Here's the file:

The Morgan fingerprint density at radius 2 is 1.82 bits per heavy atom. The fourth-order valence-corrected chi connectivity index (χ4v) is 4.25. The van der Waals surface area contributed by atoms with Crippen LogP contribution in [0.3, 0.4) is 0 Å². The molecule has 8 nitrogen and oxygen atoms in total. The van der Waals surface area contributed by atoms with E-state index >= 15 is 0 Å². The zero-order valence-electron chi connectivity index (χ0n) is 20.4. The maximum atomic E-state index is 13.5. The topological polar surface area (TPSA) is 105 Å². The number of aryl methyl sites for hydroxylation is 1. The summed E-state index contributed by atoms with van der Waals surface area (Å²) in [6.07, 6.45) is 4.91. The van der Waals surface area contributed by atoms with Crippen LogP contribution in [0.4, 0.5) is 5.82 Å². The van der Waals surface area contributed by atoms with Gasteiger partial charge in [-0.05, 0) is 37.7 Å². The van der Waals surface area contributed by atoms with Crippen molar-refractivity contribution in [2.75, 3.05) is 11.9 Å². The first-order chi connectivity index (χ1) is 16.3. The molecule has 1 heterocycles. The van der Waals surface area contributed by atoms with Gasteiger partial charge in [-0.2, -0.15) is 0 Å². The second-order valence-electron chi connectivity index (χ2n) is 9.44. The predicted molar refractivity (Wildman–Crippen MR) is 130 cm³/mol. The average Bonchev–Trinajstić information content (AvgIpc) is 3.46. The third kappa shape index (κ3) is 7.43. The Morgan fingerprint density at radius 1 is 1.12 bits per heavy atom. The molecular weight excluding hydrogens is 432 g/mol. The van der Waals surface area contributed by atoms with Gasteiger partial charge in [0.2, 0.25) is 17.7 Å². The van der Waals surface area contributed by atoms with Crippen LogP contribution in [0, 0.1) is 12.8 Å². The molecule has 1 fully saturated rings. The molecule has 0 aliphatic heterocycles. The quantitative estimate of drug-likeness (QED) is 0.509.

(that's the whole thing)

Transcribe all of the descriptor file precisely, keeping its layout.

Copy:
The Morgan fingerprint density at radius 2 is 1.82 bits per heavy atom. The fourth-order valence-corrected chi connectivity index (χ4v) is 4.25. The van der Waals surface area contributed by atoms with Crippen LogP contribution in [0.3, 0.4) is 0 Å². The molecule has 8 nitrogen and oxygen atoms in total. The van der Waals surface area contributed by atoms with E-state index >= 15 is 0 Å². The zero-order valence-electron chi connectivity index (χ0n) is 20.4. The maximum atomic E-state index is 13.5. The topological polar surface area (TPSA) is 105 Å². The number of aryl methyl sites for hydroxylation is 1. The summed E-state index contributed by atoms with van der Waals surface area (Å²) in [6.07, 6.45) is 4.91. The van der Waals surface area contributed by atoms with Crippen LogP contribution in [0.4, 0.5) is 5.82 Å². The van der Waals surface area contributed by atoms with Gasteiger partial charge in [-0.05, 0) is 37.7 Å². The van der Waals surface area contributed by atoms with Crippen molar-refractivity contribution in [2.75, 3.05) is 11.9 Å². The first-order chi connectivity index (χ1) is 16.3. The molecule has 1 heterocycles. The van der Waals surface area contributed by atoms with Gasteiger partial charge in [-0.2, -0.15) is 0 Å². The second-order valence-electron chi connectivity index (χ2n) is 9.44. The predicted molar refractivity (Wildman–Crippen MR) is 130 cm³/mol. The average Bonchev–Trinajstić information content (AvgIpc) is 3.46. The third kappa shape index (κ3) is 7.43. The Morgan fingerprint density at radius 1 is 1.12 bits per heavy atom. The molecular weight excluding hydrogens is 432 g/mol. The van der Waals surface area contributed by atoms with Gasteiger partial charge in [0.2, 0.25) is 17.7 Å². The van der Waals surface area contributed by atoms with Crippen LogP contribution in [0, 0.1) is 12.8 Å². The molecule has 1 fully saturated rings. The molecule has 0 aliphatic heterocycles. The quantitative estimate of drug-likeness (QED) is 0.509.